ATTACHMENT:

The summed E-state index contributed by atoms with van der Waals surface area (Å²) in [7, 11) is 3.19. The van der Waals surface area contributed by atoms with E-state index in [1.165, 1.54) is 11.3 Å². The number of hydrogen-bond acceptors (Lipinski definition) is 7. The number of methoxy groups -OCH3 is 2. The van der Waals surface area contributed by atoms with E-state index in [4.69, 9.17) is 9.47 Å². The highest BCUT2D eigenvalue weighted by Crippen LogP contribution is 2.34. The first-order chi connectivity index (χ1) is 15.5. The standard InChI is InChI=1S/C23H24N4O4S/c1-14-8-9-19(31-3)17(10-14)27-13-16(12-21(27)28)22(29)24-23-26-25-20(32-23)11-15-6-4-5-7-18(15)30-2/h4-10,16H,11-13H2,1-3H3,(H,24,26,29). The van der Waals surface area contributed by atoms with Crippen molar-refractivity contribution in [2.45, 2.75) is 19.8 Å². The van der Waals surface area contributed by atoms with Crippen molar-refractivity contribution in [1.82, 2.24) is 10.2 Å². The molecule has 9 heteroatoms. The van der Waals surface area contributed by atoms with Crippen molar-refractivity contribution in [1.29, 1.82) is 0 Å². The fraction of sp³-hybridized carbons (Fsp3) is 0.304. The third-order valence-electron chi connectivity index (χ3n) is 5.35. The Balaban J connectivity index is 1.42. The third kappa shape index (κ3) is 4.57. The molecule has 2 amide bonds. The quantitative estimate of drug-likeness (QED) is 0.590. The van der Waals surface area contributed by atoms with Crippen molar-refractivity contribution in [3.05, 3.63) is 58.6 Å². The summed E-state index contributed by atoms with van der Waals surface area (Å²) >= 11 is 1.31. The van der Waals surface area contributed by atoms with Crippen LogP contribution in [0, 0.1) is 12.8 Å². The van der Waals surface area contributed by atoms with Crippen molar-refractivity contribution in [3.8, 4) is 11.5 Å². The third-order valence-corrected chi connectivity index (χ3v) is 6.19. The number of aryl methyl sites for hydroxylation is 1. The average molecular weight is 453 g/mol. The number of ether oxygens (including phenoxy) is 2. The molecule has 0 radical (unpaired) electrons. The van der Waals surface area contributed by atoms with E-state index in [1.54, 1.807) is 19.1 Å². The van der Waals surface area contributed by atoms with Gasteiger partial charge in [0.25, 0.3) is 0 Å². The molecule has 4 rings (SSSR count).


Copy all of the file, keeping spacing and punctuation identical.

The summed E-state index contributed by atoms with van der Waals surface area (Å²) in [7, 11) is 3.19. The van der Waals surface area contributed by atoms with E-state index in [1.165, 1.54) is 11.3 Å². The number of hydrogen-bond acceptors (Lipinski definition) is 7. The number of methoxy groups -OCH3 is 2. The van der Waals surface area contributed by atoms with E-state index in [4.69, 9.17) is 9.47 Å². The highest BCUT2D eigenvalue weighted by Crippen LogP contribution is 2.34. The first-order chi connectivity index (χ1) is 15.5. The standard InChI is InChI=1S/C23H24N4O4S/c1-14-8-9-19(31-3)17(10-14)27-13-16(12-21(27)28)22(29)24-23-26-25-20(32-23)11-15-6-4-5-7-18(15)30-2/h4-10,16H,11-13H2,1-3H3,(H,24,26,29). The van der Waals surface area contributed by atoms with Crippen molar-refractivity contribution in [2.45, 2.75) is 19.8 Å². The van der Waals surface area contributed by atoms with Crippen molar-refractivity contribution in [1.82, 2.24) is 10.2 Å². The molecule has 9 heteroatoms. The van der Waals surface area contributed by atoms with Crippen molar-refractivity contribution in [1.29, 1.82) is 0 Å². The fraction of sp³-hybridized carbons (Fsp3) is 0.304. The third-order valence-electron chi connectivity index (χ3n) is 5.35. The Balaban J connectivity index is 1.42. The third kappa shape index (κ3) is 4.57. The molecule has 2 amide bonds. The quantitative estimate of drug-likeness (QED) is 0.590. The van der Waals surface area contributed by atoms with Crippen molar-refractivity contribution in [3.05, 3.63) is 58.6 Å². The summed E-state index contributed by atoms with van der Waals surface area (Å²) >= 11 is 1.31. The van der Waals surface area contributed by atoms with Crippen LogP contribution in [0, 0.1) is 12.8 Å². The van der Waals surface area contributed by atoms with Crippen molar-refractivity contribution in [3.8, 4) is 11.5 Å². The third-order valence-corrected chi connectivity index (χ3v) is 6.19. The number of aryl methyl sites for hydroxylation is 1. The average molecular weight is 453 g/mol. The number of ether oxygens (including phenoxy) is 2. The molecule has 0 radical (unpaired) electrons. The van der Waals surface area contributed by atoms with E-state index in [1.54, 1.807) is 19.1 Å². The van der Waals surface area contributed by atoms with Gasteiger partial charge in [0.25, 0.3) is 0 Å². The molecule has 4 rings (SSSR count).